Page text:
AFC North: 2013 Week 11 Upon Further Review

Upon Further Review: Browns week 11

November, 18, 2013
11/18/13
1:07
PM ET
A review of four hot issues from the Cleveland Browns' 41-20 loss to the Cincinnati Bengals:

Injury report: Inside linebacker Craig Robertson had an MRI on an injured knee today. Robertson hurt the knee in the first half, and though he tried to return he could not stay in the game. He has started aside D'Qwell Jackson all season. Tank Carder replaced Robertson against the Bengals.

Gordon
Ogbonnaya
Play count: It might mean nothing because the Browns fell behind in the second quarter and had to throw a lot (Jason Campbell threw 56 passes). But Chris Ogbonnaya was on the field for 46 plays and Willis McGahee was on the field for just 13. Ogonnaya also was the Browns' leading rusher in yards and attempts. The Browns won’t give up on McGahee, but they might be moving more toward Ogbonnaya.

Boggles the mind: In the second quarter the Bengals had the ball for 3:42. The Browns had it for 11:18. Cincinnati scored 31 points, the Browns 0. That's what happens when a punt is blocked, another tipped, and the offense commits two turnovers. Those four plays were the difference between a close game and a 21-point loss.

To the points: Every point scored in the game went to the North end zone, away from the Ohio River. Why that was the case remains a mystery. Browns coach Rob Chudzinski gestured palms up when asked, as if to say he didn’t know. The wind was from the South, Chudzinski said, but it wasn’t significant enough to affect the game to the point that all the scoring would have been in one direction. To Chudzinski it was just one of those quirks of the game.

Upon Further Review: Steelers Week 11

November, 18, 2013
11/18/13
10:05
AM ET
An examination of four hot issues from the Steelers' 37-27 win over the Lions:

Running on empty: The Steelers won for the first time this season when they weren't able to establish the running game and had to depend on quarterback Ben Roethlisberger slinging passes all over the field. The Steelers ran the ball on just 37.5 percent of their snaps. Le'Veon Bell struggled despite a promising start. The rookie gashed the Lions for 13 yards on the Steelers' first offensive play of the game. He gained only 23 yards on 17 carries the rest of the way, and Jonathan Dwyer hardly played until late in the game. It was puzzling that the player coach Mike Tomlin called a "spark plug" last week didn't get some carries earlier in the game. Dwyer is averaging 4.6 yards per carry this season while Bell is averaging a pedestrian 3.1 yards per tote.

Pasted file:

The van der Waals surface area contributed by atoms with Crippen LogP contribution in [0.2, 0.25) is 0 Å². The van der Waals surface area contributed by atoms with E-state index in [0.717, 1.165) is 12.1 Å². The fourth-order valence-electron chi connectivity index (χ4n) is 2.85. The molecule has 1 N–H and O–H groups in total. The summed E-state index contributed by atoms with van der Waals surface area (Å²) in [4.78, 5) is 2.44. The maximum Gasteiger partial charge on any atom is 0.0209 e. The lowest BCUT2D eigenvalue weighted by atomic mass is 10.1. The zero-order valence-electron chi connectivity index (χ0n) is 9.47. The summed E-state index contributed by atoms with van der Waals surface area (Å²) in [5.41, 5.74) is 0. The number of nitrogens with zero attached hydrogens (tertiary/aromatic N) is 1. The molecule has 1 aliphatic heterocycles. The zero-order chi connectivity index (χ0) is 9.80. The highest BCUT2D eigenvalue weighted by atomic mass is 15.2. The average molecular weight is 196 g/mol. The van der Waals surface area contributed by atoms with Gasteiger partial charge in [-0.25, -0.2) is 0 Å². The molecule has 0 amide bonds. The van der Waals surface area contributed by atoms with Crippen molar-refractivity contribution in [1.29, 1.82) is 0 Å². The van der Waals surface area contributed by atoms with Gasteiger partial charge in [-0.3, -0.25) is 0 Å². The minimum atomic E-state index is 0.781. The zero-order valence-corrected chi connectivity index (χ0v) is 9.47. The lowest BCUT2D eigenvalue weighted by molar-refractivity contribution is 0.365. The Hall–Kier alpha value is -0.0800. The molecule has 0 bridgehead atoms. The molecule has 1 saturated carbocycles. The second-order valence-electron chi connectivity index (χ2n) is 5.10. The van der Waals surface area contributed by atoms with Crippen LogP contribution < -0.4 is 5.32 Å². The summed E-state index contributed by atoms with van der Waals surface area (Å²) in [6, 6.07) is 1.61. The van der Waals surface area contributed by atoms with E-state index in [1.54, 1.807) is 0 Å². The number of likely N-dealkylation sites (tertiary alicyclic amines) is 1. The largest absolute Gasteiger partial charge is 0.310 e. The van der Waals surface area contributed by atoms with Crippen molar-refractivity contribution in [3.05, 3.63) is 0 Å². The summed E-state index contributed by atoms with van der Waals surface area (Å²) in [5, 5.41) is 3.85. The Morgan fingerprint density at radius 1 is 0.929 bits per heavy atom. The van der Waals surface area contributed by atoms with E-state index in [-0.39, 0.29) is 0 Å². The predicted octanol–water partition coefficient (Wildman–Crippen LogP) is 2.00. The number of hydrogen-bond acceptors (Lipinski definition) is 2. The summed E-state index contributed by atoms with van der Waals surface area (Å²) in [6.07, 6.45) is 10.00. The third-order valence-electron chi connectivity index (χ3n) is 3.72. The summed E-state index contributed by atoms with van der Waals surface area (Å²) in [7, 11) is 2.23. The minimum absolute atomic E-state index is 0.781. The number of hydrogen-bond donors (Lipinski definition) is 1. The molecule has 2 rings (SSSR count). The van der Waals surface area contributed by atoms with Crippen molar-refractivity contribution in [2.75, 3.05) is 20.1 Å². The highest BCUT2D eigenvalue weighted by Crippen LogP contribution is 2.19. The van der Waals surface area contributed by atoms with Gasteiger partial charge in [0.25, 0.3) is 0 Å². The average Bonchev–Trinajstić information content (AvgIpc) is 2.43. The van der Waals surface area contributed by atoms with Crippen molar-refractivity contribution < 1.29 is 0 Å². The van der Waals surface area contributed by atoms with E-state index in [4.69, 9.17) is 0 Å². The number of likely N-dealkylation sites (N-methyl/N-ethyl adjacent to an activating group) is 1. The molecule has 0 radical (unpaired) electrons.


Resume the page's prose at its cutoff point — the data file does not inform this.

Cotchery
Taylor
Old reliable: Jerricho Cotchery's 20-yard touchdown catch sealed the Steelers' win and also established a new career high for scoring catches in a season (seven) by the 10-year veteran. Roethlisberger often talks about how much he trusts Cotchery, and free safety Ryan Clark added his own unique spin on what makes the player known as "J Co" to his teammates so valuable. "Sometimes they have Ferraris out there and sometimes you've got some Bentleys," Clark said of wide receivers in general. "Jerricho is a conversion van. He's always going to be there. He's going to tote the family well. He's going to be safe. He makes every catch he's supposed to and makes all the plays he should make. He's an awesome player. He's underrated in this league but he's eating people up in the slot."